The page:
Abstract: Child poverty is an ongoing national concern, but few are aware that its principal cause is the absence of married fathers in the home. Marriage remains America’s strongest anti-poverty weapon, yet it continues to decline. As husbands disappear from the home, poverty and welfare dependence will increase, and children and parents will suffer as a result. Since marital decline drives up child poverty and welfare dependence, and since the poor aspire to healthy marriage but lack the norms, understanding, and skills to achieve it, it is reasonable for government to take active steps to strengthen marriage. Just as government discourages youth from dropping out of school, it should provide information that will help people to form and maintain healthy marriages and delay childbearing until they are married and economically stable. In particular, clarifying the severe shortcomings of the “child first, marriage later” philosophy to potential parents in lower-income communities should be a priority.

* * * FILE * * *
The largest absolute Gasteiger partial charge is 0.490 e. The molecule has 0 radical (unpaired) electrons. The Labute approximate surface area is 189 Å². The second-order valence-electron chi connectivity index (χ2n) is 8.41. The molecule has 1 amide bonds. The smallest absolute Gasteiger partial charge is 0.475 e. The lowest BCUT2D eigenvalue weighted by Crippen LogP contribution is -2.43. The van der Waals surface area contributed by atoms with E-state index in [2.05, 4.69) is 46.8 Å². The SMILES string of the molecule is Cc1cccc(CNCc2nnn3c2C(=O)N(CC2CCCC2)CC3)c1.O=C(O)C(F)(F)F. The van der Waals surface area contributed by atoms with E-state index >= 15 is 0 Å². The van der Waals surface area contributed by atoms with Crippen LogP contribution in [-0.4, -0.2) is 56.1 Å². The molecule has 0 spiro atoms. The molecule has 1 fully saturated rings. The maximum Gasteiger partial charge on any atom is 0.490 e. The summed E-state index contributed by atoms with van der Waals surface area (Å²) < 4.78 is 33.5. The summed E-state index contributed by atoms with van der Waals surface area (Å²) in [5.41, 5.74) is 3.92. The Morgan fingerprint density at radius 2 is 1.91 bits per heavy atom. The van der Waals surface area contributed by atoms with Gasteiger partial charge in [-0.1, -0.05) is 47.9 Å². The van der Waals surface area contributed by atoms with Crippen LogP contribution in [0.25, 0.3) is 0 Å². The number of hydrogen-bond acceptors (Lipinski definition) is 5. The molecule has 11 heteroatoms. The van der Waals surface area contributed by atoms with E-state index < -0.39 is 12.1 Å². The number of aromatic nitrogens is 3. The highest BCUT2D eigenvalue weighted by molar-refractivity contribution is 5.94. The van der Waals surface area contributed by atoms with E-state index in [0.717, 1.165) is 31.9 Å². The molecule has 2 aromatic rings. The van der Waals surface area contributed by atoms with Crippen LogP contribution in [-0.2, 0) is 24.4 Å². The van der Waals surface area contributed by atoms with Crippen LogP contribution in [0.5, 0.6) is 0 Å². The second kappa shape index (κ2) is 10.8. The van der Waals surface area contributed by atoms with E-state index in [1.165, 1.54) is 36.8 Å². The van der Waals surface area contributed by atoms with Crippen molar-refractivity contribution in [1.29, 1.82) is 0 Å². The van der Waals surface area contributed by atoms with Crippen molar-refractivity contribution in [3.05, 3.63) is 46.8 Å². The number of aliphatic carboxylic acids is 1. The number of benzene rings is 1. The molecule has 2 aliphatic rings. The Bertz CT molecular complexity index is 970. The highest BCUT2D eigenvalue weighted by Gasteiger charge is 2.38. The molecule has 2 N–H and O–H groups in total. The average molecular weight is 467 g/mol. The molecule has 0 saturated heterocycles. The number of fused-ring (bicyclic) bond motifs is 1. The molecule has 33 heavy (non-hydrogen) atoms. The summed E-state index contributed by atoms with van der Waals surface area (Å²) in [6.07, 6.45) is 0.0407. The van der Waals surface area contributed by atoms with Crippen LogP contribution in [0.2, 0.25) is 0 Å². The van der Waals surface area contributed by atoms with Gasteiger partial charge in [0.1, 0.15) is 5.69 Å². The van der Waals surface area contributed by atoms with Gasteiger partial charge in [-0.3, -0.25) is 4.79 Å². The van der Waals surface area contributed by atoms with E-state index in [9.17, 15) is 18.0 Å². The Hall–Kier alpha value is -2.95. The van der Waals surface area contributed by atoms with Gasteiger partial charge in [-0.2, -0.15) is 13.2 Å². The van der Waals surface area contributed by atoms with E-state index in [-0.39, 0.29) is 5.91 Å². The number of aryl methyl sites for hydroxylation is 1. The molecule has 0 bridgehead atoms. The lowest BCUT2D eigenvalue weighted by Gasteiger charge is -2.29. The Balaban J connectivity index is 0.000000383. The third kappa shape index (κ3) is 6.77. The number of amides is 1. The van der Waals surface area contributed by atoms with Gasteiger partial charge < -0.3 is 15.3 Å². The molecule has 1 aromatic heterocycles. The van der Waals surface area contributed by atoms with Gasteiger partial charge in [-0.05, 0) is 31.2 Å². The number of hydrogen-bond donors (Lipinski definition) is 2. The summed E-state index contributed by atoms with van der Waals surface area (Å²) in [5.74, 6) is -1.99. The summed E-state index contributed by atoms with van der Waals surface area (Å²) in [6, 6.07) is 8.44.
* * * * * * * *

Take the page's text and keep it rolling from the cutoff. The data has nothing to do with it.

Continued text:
Child poverty is an ongoing national concern, but few are aware of its principal cause: the absence of married fathers in the home. According to the U.S. Census, the poverty rate for single parents with children in the United States in 2008 was 36.5 percent. The rate for married couples with children was 6.4 percent. Being raised in a married family reduced a child’s probability of living in poverty by about 80 percent. (See Chart 1.)
Some of this difference in poverty is due to the fact that single parents tend to have less education than married couples, but even when married couples are compared to single parents with the same level of education, the married poverty rate will still be more than 75 percent lower. Marriage is a powerful weapon in fighting poverty. In fact, being married has the same effect in reducing poverty that adding five to six years to a parent’s level of education has. Read more